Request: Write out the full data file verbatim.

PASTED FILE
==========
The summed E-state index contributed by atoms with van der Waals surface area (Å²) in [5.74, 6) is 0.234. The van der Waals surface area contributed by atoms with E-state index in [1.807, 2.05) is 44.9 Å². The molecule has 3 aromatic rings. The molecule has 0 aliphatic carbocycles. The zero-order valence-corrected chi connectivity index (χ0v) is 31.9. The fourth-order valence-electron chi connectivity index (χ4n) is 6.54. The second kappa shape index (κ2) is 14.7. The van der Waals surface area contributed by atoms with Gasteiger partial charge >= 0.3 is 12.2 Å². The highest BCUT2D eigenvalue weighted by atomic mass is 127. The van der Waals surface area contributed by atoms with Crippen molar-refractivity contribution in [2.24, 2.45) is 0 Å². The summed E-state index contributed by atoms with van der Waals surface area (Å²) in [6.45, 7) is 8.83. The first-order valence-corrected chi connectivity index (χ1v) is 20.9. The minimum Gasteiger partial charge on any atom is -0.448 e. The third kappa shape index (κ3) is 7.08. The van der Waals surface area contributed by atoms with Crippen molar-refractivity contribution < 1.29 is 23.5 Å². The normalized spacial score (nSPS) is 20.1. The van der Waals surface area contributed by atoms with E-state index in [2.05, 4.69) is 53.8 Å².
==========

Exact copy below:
The summed E-state index contributed by atoms with van der Waals surface area (Å²) in [5.74, 6) is 0.234. The van der Waals surface area contributed by atoms with E-state index in [1.807, 2.05) is 44.9 Å². The molecule has 3 aromatic rings. The molecule has 0 aliphatic carbocycles. The zero-order valence-corrected chi connectivity index (χ0v) is 31.9. The fourth-order valence-electron chi connectivity index (χ4n) is 6.54. The second kappa shape index (κ2) is 14.7. The van der Waals surface area contributed by atoms with Gasteiger partial charge >= 0.3 is 12.2 Å². The highest BCUT2D eigenvalue weighted by atomic mass is 127. The van der Waals surface area contributed by atoms with Crippen molar-refractivity contribution in [2.24, 2.45) is 0 Å². The summed E-state index contributed by atoms with van der Waals surface area (Å²) in [6.45, 7) is 8.83. The first-order valence-corrected chi connectivity index (χ1v) is 20.9. The minimum Gasteiger partial charge on any atom is -0.448 e. The third kappa shape index (κ3) is 7.08. The van der Waals surface area contributed by atoms with Crippen molar-refractivity contribution < 1.29 is 23.5 Å². The normalized spacial score (nSPS) is 20.1. The van der Waals surface area contributed by atoms with E-state index in [2.05, 4.69) is 53.8 Å².